Residents support having officer during public comment with board
PUNXSUTAWNEY — Tuesday, the Punxsutawney Area School board received more suggestions from the public about the alleged use of drugs in the district, specifically the high school.
Edie Hinkle, Smicksburg, said she wasn’t sure what a resource officer is, but felt something needs to be done about drugs in school.
“Just imagine for a moment a youth sees an officer and a drug dog arrive at school even once,” she said. “That would show that the school board is doing something about the problem, and that students won’t be able to continue with business as usual and are still taking their drugs.”
She said it would be seen as getting something done by people like her who are concerned about drugs in school.
“There was an article in the newspaper that the school board doesn’t want to raise taxes by having an officer,” Hinkle said, but noted she can envision a plan in which an officer and a dog on a fee for service contract coming periodically unannounced to look for drugs. That would require someone to contact the officer and keeping it secret.
As far as a resource officer at the school for fights and discipline problems, Hinkle asked why can’t the staff handle discipline problems, and the staff would still have the police for back-up.
She also asked the board members if they were familiar with a film entitled “Bully,” produced by a man who experienced bullying during his school years and how it affected his life.
Superintendent Dr. Keith Wolfe said that there is a bullying program held by administrators at the middle school.
Also addressing the board Tuesday:
• Chuck Allessie, Punxsutawney, said he spoke to the board a couple of months ago about drilling natural gas wells on district property.
“I’m not happy that I haven’t seen an up and down vote on that,” he said, adding that he thinks the district continues to grow when it should become smaller.
He said grades kindergarten through sixth should be housed at Bell Township and West End, the middle school should become a junior-high building, and the high school should house grades 10 through 12.
Allessie said he was proud that two board members, President Gary Conrad and Jim Baun, voted against the Jeff Tech budget.
• Georgette Pennington, Punxsutawney, said she brought up the need for a resource officer at the high school to address the growing concern about drug use in the community and school district.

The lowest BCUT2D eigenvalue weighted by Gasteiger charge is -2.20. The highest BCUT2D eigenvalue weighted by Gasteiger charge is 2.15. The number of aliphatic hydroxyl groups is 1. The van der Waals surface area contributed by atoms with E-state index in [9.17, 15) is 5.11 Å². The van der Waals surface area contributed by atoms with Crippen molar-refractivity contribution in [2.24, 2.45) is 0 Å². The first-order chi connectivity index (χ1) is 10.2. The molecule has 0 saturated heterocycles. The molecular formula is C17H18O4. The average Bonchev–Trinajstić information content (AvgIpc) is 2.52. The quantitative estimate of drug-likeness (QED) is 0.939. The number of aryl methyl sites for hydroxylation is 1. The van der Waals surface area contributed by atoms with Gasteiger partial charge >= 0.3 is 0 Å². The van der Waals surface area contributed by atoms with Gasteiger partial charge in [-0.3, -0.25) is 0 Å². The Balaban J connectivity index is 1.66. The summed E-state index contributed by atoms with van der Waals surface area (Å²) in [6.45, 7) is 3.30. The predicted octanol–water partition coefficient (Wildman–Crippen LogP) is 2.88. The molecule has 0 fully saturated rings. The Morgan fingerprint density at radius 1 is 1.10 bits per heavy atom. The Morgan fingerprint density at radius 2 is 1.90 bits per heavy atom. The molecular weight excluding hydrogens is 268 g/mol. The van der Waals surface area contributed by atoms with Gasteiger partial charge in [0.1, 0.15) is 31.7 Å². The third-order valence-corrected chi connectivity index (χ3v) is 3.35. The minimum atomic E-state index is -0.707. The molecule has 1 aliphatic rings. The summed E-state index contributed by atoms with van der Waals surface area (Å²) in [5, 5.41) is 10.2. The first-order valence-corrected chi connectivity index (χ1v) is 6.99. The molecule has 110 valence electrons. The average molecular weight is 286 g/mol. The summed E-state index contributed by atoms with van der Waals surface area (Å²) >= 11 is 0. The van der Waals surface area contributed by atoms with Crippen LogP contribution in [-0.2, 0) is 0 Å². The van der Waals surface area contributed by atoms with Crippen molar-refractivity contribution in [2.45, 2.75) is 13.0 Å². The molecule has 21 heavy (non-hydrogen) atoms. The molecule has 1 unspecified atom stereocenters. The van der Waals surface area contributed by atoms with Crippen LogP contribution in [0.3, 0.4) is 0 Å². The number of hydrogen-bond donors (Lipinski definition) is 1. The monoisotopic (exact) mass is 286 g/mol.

“I felt there was a need to bring this issue forth to help our community and our school district in a positive way, not a negative way,” she said, adding that it was not to put down the school district, but to help the district.
“I have two children who attend school in our district,” she said. “I want the district to grow in a positive way, and to help with these children who don’t want to go to school.”
Pennington said the biggest concern is how to pay for an officer.
“One way to pay for it is with grants,” she said. “How will we know if we don’t explore the idea? One way to do that is to sit down and talk with the borough council members and discuss the idea, and I think they are willing to do that. That door is open and I think the school board should consider going through that door.”
• Clark Raybuck, Punxsutawney, said when he was a boy, two to three bullies picked on him and took his lunch money every day until he was able to finally stand up to them. Then he wasn’t bothered again.
PAMS Principal Richard Britten said there are assemblies with special speakers and videos that address bullying and how to put a stop to it.
Board member Bob Pascuzzo asked what discipline conferences are, to which PAHS Principal David London replied they are held any time someone talks to a student in the principal’s office.
“If a student throws something on the bus, and the driver reports it, we’ll talk with the student who was identified and witnesses which could result in 10 discipline conferences,” London said, adding that 90 percent of the work is caused by 10 percent of the students.
There are a number of disciplinary actions the district utilizes: Discipline conferences, detentions, Saturday Support, in-school and out-of-school suspensions and bus discipline.
London said students may be suspended for a variety of offenses, such as drugs; weapons; alcohol; assault; accumulated discipline; terroristic threats; bomb threats; destruction of school property; harassment; and network services.
The yearly averages for discipline at PAHS are: Discipline conferences, 2,494; detentions, 597; Saturday Support, 107; suspensions, 315; expulsions, seven; and bus discipline, 59.
Wolfe said he agreed that out-of-school suspensions can turn into a holiday for the suspended student, but in-school suspensions keep students in school.
Finally, resident Cindy Depp-Hutchinson thanked the administration and the board, which she believes works very hard to eliminate drugs in the district.